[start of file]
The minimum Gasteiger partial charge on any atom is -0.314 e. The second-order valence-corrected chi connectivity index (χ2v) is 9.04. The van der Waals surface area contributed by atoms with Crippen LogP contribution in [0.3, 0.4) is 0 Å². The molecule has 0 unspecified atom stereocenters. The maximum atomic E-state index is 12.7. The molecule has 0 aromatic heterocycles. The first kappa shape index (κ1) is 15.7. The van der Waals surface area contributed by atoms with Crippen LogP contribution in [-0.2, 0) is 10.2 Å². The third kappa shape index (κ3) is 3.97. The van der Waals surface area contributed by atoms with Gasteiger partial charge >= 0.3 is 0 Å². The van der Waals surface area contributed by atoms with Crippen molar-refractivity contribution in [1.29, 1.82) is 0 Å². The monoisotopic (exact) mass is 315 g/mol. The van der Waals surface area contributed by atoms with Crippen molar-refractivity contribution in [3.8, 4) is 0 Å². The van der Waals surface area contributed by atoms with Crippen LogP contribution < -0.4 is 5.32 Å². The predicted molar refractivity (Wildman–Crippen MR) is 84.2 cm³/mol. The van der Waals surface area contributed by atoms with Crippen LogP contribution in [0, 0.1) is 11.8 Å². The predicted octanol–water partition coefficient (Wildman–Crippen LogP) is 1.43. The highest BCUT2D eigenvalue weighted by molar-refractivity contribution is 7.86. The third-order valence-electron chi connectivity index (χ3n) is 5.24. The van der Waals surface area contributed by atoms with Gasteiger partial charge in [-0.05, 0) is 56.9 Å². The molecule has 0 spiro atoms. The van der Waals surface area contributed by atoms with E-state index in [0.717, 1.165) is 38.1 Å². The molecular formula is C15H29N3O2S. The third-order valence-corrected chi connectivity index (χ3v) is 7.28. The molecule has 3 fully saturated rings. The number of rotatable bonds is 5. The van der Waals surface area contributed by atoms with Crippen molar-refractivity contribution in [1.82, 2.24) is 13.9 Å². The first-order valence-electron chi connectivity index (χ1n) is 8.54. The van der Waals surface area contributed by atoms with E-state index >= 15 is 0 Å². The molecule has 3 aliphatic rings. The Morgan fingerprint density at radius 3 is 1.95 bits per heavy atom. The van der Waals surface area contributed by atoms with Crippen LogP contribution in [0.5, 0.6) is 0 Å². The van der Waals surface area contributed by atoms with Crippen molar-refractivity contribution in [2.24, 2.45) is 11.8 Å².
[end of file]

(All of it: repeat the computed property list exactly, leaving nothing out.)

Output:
The minimum Gasteiger partial charge on any atom is -0.314 e. The second-order valence-corrected chi connectivity index (χ2v) is 9.04. The van der Waals surface area contributed by atoms with Crippen LogP contribution in [0.3, 0.4) is 0 Å². The molecule has 0 unspecified atom stereocenters. The maximum atomic E-state index is 12.7. The molecule has 0 aromatic heterocycles. The first kappa shape index (κ1) is 15.7. The van der Waals surface area contributed by atoms with Crippen LogP contribution in [-0.2, 0) is 10.2 Å². The third kappa shape index (κ3) is 3.97. The van der Waals surface area contributed by atoms with Gasteiger partial charge >= 0.3 is 0 Å². The van der Waals surface area contributed by atoms with Crippen molar-refractivity contribution in [1.29, 1.82) is 0 Å². The monoisotopic (exact) mass is 315 g/mol. The van der Waals surface area contributed by atoms with Crippen molar-refractivity contribution in [3.8, 4) is 0 Å². The van der Waals surface area contributed by atoms with Crippen LogP contribution < -0.4 is 5.32 Å². The predicted molar refractivity (Wildman–Crippen MR) is 84.2 cm³/mol. The van der Waals surface area contributed by atoms with Crippen LogP contribution in [0, 0.1) is 11.8 Å². The predicted octanol–water partition coefficient (Wildman–Crippen LogP) is 1.43. The highest BCUT2D eigenvalue weighted by molar-refractivity contribution is 7.86. The third-order valence-electron chi connectivity index (χ3n) is 5.24. The van der Waals surface area contributed by atoms with Gasteiger partial charge in [-0.05, 0) is 56.9 Å². The molecule has 0 spiro atoms. The van der Waals surface area contributed by atoms with E-state index in [0.717, 1.165) is 38.1 Å². The molecular formula is C15H29N3O2S. The third-order valence-corrected chi connectivity index (χ3v) is 7.28. The molecule has 3 fully saturated rings. The number of rotatable bonds is 5. The van der Waals surface area contributed by atoms with Crippen molar-refractivity contribution in [1.82, 2.24) is 13.9 Å². The first-order valence-electron chi connectivity index (χ1n) is 8.54. The van der Waals surface area contributed by atoms with E-state index >= 15 is 0 Å². The molecule has 3 aliphatic rings. The Morgan fingerprint density at radius 3 is 1.95 bits per heavy atom. The van der Waals surface area contributed by atoms with Crippen LogP contribution in [0.5, 0.6) is 0 Å². The van der Waals surface area contributed by atoms with Crippen molar-refractivity contribution in [2.24, 2.45) is 11.8 Å².